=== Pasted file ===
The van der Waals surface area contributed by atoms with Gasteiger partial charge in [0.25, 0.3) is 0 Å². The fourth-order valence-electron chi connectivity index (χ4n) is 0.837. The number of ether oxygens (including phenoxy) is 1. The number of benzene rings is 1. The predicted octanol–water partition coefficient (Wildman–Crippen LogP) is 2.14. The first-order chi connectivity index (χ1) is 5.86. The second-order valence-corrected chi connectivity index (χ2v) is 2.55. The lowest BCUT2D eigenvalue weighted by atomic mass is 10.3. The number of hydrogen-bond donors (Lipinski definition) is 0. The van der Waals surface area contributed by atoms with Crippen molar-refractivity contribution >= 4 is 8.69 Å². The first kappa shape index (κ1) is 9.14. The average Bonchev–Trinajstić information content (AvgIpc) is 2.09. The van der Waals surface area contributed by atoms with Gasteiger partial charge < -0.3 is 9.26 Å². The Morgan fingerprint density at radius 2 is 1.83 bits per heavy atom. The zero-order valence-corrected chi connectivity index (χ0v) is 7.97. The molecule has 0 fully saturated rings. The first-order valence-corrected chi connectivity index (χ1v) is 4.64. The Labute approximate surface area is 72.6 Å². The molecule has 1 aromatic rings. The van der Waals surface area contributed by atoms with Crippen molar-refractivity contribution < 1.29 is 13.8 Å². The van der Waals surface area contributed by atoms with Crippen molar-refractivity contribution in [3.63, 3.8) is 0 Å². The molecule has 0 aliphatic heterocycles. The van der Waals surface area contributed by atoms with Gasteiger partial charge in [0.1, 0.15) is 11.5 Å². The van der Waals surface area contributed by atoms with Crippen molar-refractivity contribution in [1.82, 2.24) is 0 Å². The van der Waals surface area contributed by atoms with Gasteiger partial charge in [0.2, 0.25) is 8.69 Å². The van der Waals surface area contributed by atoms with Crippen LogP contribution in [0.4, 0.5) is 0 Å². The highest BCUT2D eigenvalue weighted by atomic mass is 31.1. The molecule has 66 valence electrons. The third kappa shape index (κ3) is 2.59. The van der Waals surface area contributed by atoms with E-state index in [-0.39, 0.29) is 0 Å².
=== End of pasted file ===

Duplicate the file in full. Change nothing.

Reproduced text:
The van der Waals surface area contributed by atoms with Gasteiger partial charge in [0.25, 0.3) is 0 Å². The fourth-order valence-electron chi connectivity index (χ4n) is 0.837. The number of ether oxygens (including phenoxy) is 1. The number of benzene rings is 1. The predicted octanol–water partition coefficient (Wildman–Crippen LogP) is 2.14. The first-order chi connectivity index (χ1) is 5.86. The second-order valence-corrected chi connectivity index (χ2v) is 2.55. The lowest BCUT2D eigenvalue weighted by atomic mass is 10.3. The number of hydrogen-bond donors (Lipinski definition) is 0. The van der Waals surface area contributed by atoms with Crippen molar-refractivity contribution >= 4 is 8.69 Å². The first kappa shape index (κ1) is 9.14. The average Bonchev–Trinajstić information content (AvgIpc) is 2.09. The van der Waals surface area contributed by atoms with Gasteiger partial charge < -0.3 is 9.26 Å². The Morgan fingerprint density at radius 2 is 1.83 bits per heavy atom. The zero-order valence-corrected chi connectivity index (χ0v) is 7.97. The molecule has 0 fully saturated rings. The first-order valence-corrected chi connectivity index (χ1v) is 4.64. The Labute approximate surface area is 72.6 Å². The molecule has 1 aromatic rings. The van der Waals surface area contributed by atoms with Crippen molar-refractivity contribution < 1.29 is 13.8 Å². The van der Waals surface area contributed by atoms with Crippen molar-refractivity contribution in [3.63, 3.8) is 0 Å². The molecule has 0 aliphatic heterocycles. The van der Waals surface area contributed by atoms with Gasteiger partial charge in [0.1, 0.15) is 11.5 Å². The van der Waals surface area contributed by atoms with Crippen molar-refractivity contribution in [1.82, 2.24) is 0 Å². The van der Waals surface area contributed by atoms with Gasteiger partial charge in [0.2, 0.25) is 8.69 Å². The van der Waals surface area contributed by atoms with Crippen LogP contribution in [0.4, 0.5) is 0 Å². The highest BCUT2D eigenvalue weighted by atomic mass is 31.1. The molecule has 66 valence electrons. The third kappa shape index (κ3) is 2.59. The van der Waals surface area contributed by atoms with E-state index in [-0.39, 0.29) is 0 Å².